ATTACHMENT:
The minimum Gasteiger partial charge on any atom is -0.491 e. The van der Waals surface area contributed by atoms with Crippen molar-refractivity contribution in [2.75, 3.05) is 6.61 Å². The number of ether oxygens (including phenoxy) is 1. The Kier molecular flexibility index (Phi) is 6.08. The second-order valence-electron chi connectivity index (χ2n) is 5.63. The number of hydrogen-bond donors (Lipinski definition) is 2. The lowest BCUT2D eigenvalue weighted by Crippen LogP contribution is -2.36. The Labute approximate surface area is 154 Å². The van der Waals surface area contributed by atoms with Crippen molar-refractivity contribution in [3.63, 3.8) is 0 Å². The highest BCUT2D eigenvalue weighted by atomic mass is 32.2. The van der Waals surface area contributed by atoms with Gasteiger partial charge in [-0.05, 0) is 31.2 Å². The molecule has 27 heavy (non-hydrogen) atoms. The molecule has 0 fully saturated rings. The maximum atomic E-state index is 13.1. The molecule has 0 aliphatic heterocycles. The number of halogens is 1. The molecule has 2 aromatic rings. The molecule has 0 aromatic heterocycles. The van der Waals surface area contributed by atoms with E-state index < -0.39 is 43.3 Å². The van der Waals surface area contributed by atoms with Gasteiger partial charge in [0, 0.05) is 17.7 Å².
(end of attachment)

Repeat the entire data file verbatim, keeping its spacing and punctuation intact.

The minimum Gasteiger partial charge on any atom is -0.491 e. The van der Waals surface area contributed by atoms with Crippen molar-refractivity contribution in [2.75, 3.05) is 6.61 Å². The number of ether oxygens (including phenoxy) is 1. The Kier molecular flexibility index (Phi) is 6.08. The second-order valence-electron chi connectivity index (χ2n) is 5.63. The number of hydrogen-bond donors (Lipinski definition) is 2. The lowest BCUT2D eigenvalue weighted by Crippen LogP contribution is -2.36. The Labute approximate surface area is 154 Å². The van der Waals surface area contributed by atoms with Crippen molar-refractivity contribution in [3.63, 3.8) is 0 Å². The highest BCUT2D eigenvalue weighted by atomic mass is 32.2. The van der Waals surface area contributed by atoms with Gasteiger partial charge in [-0.05, 0) is 31.2 Å². The molecule has 27 heavy (non-hydrogen) atoms. The molecule has 0 fully saturated rings. The maximum atomic E-state index is 13.1. The molecule has 0 aliphatic heterocycles. The number of halogens is 1. The molecule has 2 aromatic rings. The molecule has 0 aromatic heterocycles. The van der Waals surface area contributed by atoms with E-state index < -0.39 is 43.3 Å². The van der Waals surface area contributed by atoms with Gasteiger partial charge in [0, 0.05) is 17.7 Å².